Filed under: ALL
Thomas Thwaites has visited Knoydart twice now to collect mica for his infamous Toaster Project which is now going to be part of a TV series he is working on for on Channel 4. In an equally tenacious project Thomas set out to build a household toaster from scratch using raw materials to demonstrate our relationship to industralisation. Knoydart has Britian’s only mica mine, used during the second world war but long since been abandoned. (It is mica that makes the sand on Knoydart’s beaches sparkly). And every household toaster contains the mineral mica. Even without the mica mine Knoydart is a very good place to think about ideas of industrialisation because we are so remote and often have to do things a little differently here. The locals here are brilliant at spontaneous improvisation when it comes to any kind of technical problem.
I’ve got to know Thomas well over his visits. On the first he was an MA student and on the second he was a presenter for channel 4 and he has become a good friend as a result. Thomas sent me this in response to my post In Search of a Happy Ending. Very pertinent and much appreciated.
Filed under: ALL
Today I have been filming at exactly the same time, in exactly the same place every day for 11 months. I now only have 31 days left to go.
I can’t quite believe that filming is coming to an end this soon. The closer I get to finishing filming the more I have been questioning both the film and why I have put myself through this. It is such an odd thing to have done and has had a profound impact on me. I can’t help think of all the films I could have made why this one? I guess this is the nature of the creativity. You are not completely, if at all, in control over it.
As well as being about time and our relatioship to the seasons this project is also an expression of a tension between a desire for certainty and the need to let things flow. It is about trying to control life and time somehow. The process of making this film has controlled my life in a way that no other job, film, relationship or event in my life ever has. T In some ways this has been incredibly liberating. It is sometimes hard not knowing what you are going to be doing next and where the money will come from. There isn’t an artist or filmmaker I know who doesn’t have fantasies about having a proper 9 to 5 job and the stability it would bring. This film has at least given me the 9 every day if not the 5.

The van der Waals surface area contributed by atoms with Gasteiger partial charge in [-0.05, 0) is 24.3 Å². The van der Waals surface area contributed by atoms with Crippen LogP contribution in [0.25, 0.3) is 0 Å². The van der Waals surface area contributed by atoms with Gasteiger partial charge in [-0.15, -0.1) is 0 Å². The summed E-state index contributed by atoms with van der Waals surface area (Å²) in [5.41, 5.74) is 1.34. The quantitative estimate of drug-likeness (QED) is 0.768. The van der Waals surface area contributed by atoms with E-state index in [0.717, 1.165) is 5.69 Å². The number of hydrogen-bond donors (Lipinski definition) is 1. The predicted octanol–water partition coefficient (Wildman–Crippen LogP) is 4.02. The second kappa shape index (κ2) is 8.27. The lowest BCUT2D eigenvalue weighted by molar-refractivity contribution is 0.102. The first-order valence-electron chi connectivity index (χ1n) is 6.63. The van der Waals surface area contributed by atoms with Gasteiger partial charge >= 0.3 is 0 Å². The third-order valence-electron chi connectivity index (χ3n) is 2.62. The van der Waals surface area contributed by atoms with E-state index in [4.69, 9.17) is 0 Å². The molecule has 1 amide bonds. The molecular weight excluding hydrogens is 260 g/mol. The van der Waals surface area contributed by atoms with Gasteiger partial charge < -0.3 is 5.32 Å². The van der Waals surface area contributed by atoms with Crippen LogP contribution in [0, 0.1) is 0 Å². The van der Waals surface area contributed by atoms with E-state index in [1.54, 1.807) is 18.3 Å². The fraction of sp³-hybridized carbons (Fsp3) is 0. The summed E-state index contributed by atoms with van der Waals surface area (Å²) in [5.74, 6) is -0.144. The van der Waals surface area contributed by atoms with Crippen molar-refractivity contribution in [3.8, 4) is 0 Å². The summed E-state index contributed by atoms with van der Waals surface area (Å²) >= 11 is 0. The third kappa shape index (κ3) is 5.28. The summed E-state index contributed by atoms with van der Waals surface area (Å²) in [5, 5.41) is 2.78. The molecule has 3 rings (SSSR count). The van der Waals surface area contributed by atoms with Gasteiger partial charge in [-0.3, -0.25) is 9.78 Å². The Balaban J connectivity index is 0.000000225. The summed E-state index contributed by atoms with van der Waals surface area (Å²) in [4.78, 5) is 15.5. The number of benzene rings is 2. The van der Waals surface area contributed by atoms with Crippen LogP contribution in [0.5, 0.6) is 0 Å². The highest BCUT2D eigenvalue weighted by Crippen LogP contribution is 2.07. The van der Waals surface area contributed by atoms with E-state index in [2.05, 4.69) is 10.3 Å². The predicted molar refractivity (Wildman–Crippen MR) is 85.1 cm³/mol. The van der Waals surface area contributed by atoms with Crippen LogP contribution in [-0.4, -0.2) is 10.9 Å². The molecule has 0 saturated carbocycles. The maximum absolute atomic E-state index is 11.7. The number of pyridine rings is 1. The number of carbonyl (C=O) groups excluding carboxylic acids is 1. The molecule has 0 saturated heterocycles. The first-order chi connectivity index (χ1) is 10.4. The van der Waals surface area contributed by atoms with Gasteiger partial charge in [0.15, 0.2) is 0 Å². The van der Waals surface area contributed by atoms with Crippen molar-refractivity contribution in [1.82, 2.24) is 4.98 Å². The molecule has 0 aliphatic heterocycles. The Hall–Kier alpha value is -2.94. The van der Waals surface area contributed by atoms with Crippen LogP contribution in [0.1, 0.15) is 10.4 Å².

Ever since I moved to Knoydart six years ago I have questioned my decision to come here. I absolutely love it here but I have always struggled with missing the things I left behind friends, family, cinemas, art galleries, the film industry and the anonomity that comes with living in a city. Sometimes the struggle between these two places and the two sets of the people in them that I love has been almost unbearable.
When I first decided to make this film I thought maybe as a by product it would help me decide where I wanted to be. But it is obvious now that if you impose any kind of rule on yourself for long enough of course you are going to want to break it. Right now I can’t wait to go and see my friends and family in London, to sit on a train and look out of the window and to see new places. But now the weather is good and it is beautiful here it has occured to me that not leaving the Highlands for so long might have made my bond with the place even stronger.